I’ve been toying with the idea of writing an article on the “five Tibetans” which would probably cover the following areas

1) It would answers the many (false) claims of various skeptics

2) It would illustrate how many details in _Ancient Secret of the Fountain of Youth_ are directly related to the minutiae of other authentic Indo-Tibetan yogic traditions

3) Finally, it would discuss how the “five Tibetans” were derived from an authentic system of Tibetan yoga and how they were used within their original Indo-Tibetan context.

Would there be any interest in such an article?

Does anyone have any suggestions?

Warm Regards,
posted by:
  • Yes, this would be totally interesting to me!
    I've read some of your posts, and I'm very intrigued by your spiritual practices - although when I did a google search for "candali yoga" and perhaps some other things you mentioned - all I found was your postings on tribe! I've been a teacher of Kundalini Yoga (Yogi Bhajan's variety) as well as other types of hatha, and I'm very interested in other forms from Tibet. There doesn't seem to be that much info widely available.
    Anyway, thanks for sharing
  • For whatever my opinion is worth, I think a sincere effort to contribute to the body of western knowledge about your subject cannot possibly be a bad idea. Even if only a select group of people read it, it'll have an impact in some way. Good luck.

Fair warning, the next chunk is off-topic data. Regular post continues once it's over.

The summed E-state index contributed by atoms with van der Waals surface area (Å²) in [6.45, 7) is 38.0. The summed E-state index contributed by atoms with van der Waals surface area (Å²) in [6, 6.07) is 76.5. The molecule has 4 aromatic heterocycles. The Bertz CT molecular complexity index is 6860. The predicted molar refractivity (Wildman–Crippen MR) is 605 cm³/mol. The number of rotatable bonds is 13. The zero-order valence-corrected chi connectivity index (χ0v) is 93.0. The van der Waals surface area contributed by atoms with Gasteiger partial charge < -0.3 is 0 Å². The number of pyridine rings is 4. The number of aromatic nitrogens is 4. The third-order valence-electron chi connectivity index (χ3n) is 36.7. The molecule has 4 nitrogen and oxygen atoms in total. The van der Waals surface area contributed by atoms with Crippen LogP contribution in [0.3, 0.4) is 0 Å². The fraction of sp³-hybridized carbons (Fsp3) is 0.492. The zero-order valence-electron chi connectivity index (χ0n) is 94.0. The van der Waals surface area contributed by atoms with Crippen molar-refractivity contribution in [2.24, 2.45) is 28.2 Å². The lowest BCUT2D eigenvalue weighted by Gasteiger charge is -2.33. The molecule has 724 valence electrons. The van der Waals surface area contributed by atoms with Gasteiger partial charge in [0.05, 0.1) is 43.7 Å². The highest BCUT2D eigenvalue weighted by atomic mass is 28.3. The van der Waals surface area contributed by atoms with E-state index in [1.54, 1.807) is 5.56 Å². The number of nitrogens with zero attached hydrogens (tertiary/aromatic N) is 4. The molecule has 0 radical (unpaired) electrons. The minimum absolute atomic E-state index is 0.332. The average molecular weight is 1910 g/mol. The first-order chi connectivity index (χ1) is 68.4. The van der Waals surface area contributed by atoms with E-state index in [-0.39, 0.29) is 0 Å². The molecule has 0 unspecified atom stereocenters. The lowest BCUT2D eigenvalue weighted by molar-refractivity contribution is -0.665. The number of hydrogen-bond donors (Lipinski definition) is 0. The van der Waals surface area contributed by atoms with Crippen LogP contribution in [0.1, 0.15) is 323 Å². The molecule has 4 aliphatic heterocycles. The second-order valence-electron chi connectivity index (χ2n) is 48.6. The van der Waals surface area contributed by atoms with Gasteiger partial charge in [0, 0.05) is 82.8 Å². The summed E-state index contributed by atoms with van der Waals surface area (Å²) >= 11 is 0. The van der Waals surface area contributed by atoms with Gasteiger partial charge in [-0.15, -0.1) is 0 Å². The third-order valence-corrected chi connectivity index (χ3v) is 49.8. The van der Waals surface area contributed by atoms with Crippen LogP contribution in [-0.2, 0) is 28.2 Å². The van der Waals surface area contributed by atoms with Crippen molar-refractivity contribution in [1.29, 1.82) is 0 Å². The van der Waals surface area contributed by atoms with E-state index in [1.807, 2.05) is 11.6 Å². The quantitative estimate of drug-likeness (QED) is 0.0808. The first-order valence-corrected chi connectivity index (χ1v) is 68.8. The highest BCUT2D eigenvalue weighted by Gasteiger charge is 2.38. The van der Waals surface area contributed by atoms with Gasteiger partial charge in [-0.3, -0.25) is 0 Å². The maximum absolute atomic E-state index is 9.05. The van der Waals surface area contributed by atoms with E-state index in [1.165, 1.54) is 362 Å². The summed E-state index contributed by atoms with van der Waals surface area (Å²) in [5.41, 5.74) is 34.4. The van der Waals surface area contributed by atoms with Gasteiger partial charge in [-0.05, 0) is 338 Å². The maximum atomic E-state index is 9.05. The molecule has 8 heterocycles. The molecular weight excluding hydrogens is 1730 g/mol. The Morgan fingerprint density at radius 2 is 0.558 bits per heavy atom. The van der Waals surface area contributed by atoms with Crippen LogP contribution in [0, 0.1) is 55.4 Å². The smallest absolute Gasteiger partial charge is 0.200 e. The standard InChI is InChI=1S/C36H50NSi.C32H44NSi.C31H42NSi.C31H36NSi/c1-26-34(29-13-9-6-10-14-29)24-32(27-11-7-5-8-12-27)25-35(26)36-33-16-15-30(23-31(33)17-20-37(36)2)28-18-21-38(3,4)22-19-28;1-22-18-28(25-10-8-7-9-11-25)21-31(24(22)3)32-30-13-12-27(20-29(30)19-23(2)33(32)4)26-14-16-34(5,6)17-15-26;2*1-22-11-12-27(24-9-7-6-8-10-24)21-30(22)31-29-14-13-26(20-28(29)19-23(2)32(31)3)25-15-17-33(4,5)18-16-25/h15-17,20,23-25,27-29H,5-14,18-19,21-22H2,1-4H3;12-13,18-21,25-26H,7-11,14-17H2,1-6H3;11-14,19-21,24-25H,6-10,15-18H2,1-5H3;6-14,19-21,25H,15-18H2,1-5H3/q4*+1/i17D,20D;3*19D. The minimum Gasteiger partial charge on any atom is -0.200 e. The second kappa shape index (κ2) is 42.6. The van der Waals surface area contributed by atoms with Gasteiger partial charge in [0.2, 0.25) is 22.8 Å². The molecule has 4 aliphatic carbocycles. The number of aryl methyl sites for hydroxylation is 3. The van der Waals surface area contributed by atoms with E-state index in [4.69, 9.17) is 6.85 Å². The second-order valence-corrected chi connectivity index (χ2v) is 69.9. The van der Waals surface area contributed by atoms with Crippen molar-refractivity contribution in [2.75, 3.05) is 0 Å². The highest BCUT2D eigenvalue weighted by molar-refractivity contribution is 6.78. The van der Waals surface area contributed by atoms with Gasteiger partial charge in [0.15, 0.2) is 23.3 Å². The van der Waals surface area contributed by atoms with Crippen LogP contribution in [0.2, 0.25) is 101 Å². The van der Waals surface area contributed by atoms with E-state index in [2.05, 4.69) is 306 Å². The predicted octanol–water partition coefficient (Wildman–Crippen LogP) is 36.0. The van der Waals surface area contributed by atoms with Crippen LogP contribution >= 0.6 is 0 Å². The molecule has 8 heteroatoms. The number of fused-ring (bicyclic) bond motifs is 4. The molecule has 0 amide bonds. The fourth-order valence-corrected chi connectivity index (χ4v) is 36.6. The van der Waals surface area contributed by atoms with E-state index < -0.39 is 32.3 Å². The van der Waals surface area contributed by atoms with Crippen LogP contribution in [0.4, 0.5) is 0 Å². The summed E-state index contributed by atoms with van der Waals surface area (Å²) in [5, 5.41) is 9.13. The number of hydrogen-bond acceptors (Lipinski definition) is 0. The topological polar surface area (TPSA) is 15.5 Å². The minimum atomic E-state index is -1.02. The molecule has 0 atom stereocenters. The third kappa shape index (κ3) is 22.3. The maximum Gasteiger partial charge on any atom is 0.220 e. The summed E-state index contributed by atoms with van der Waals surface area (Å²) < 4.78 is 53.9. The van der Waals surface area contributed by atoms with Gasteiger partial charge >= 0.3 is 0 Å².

Since there seems to be some controversy, you may wish to engage in a spirtitual ritual or something prior to the endeavor. Jews pray before studying Talmud that they are not misinterpeting anything. Probably not a bad idea for anyone (substituting mantra/meditation/etc for the word prayer). Not tryin' to preach here, just throwin' the idea out there for ya.
  • Ryan

    Sounds interesting to me.

    • Unsu...
      They feel good which is why I do them every day. . . not sure how important where it comes from is. . .
      • This appears to be an idea whose time is dawning on the collective unconscious radar: movies, books (on vampirism and other topics...etc).
        The Actualité magazine, a Time magazine pendant in French just ran a number not just on immortality but eternal youth and though some of the claims were flimsy, the whole notion is definitely in the works.
        There are talks of yogi completely regenating the bodies and teeth but it is all hushed up and secret right now. You have to join in very occult otganisations that in my opinion are all about pyramidal power and have little real knowledge to offer.It is often used as a bai so I distrust that source.
        One avenue that is not secret is Cris Griscom. She has rtaken the exercises in the Five Tibetans and added many more.The name of the booki/video s The Ageless Body.and it is also founded on chakra works and reversing the energy flow upwards from the first chakra.

        Post your article on the topic.
  • Unsu...
    I haven't read the other responses but found the original post interesting. Recently while cleaning out closets I discovered a book I'd bought several years ago titled "The Five Tibetans" recommended by a friend. I thumbed through it then and then basically forgot about it. For some reason this time when I ran across it, it really piqued my interest. I decided to give them a try. I did The Five Tibetans this morning.

    Now I find this thread, coincidence, I dunno....but, anything you might write would be of interest to me.